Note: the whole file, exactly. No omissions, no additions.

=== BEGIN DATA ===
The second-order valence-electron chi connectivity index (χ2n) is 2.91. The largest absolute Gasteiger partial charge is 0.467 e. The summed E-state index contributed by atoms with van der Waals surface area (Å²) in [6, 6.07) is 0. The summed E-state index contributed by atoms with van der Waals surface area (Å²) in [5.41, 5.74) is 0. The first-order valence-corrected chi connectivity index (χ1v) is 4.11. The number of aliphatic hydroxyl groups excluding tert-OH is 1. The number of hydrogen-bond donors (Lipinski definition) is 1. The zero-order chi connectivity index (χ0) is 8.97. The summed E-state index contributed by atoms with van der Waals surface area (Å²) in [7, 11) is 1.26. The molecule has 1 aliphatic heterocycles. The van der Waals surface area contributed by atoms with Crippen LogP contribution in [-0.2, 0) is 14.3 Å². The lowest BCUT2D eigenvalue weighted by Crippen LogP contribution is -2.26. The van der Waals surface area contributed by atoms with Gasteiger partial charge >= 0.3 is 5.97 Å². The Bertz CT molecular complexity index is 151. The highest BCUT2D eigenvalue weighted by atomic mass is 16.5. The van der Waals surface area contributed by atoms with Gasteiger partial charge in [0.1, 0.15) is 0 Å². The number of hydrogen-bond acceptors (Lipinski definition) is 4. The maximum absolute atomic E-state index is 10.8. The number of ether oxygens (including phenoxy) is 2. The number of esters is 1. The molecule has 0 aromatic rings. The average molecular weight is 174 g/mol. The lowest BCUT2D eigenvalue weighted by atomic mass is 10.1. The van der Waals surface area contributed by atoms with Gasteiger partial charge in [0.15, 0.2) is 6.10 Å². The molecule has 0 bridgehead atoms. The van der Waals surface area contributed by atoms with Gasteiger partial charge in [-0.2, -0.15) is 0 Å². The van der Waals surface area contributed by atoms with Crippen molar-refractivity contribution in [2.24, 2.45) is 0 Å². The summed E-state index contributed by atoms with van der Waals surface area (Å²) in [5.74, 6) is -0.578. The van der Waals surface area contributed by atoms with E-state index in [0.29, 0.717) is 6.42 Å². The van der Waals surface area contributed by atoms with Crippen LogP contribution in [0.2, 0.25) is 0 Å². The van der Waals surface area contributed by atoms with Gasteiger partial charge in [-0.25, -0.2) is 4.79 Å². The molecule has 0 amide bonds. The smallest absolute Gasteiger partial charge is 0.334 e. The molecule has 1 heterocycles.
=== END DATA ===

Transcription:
The second-order valence-electron chi connectivity index (χ2n) is 2.91. The largest absolute Gasteiger partial charge is 0.467 e. The summed E-state index contributed by atoms with van der Waals surface area (Å²) in [6, 6.07) is 0. The summed E-state index contributed by atoms with van der Waals surface area (Å²) in [5.41, 5.74) is 0. The first-order valence-corrected chi connectivity index (χ1v) is 4.11. The number of aliphatic hydroxyl groups excluding tert-OH is 1. The number of hydrogen-bond donors (Lipinski definition) is 1. The zero-order chi connectivity index (χ0) is 8.97. The summed E-state index contributed by atoms with van der Waals surface area (Å²) in [7, 11) is 1.26. The molecule has 1 aliphatic heterocycles. The van der Waals surface area contributed by atoms with Crippen LogP contribution in [-0.2, 0) is 14.3 Å². The lowest BCUT2D eigenvalue weighted by Crippen LogP contribution is -2.26. The van der Waals surface area contributed by atoms with Gasteiger partial charge >= 0.3 is 5.97 Å². The Bertz CT molecular complexity index is 151. The highest BCUT2D eigenvalue weighted by atomic mass is 16.5. The van der Waals surface area contributed by atoms with Gasteiger partial charge in [0.1, 0.15) is 0 Å². The number of hydrogen-bond acceptors (Lipinski definition) is 4. The maximum absolute atomic E-state index is 10.8. The number of ether oxygens (including phenoxy) is 2. The number of esters is 1. The molecule has 0 aromatic rings. The average molecular weight is 174 g/mol. The lowest BCUT2D eigenvalue weighted by atomic mass is 10.1. The van der Waals surface area contributed by atoms with Gasteiger partial charge in [0.15, 0.2) is 6.10 Å². The molecule has 0 bridgehead atoms. The van der Waals surface area contributed by atoms with Gasteiger partial charge in [-0.2, -0.15) is 0 Å². The van der Waals surface area contributed by atoms with Crippen molar-refractivity contribution in [2.24, 2.45) is 0 Å². The summed E-state index contributed by atoms with van der Waals surface area (Å²) in [5.74, 6) is -0.578. The van der Waals surface area contributed by atoms with E-state index in [0.29, 0.717) is 6.42 Å². The van der Waals surface area contributed by atoms with Crippen LogP contribution in [0.2, 0.25) is 0 Å². The van der Waals surface area contributed by atoms with Gasteiger partial charge in [-0.25, -0.2) is 4.79 Å². The molecule has 0 amide bonds. The smallest absolute Gasteiger partial charge is 0.334 e. The molecule has 1 heterocycles.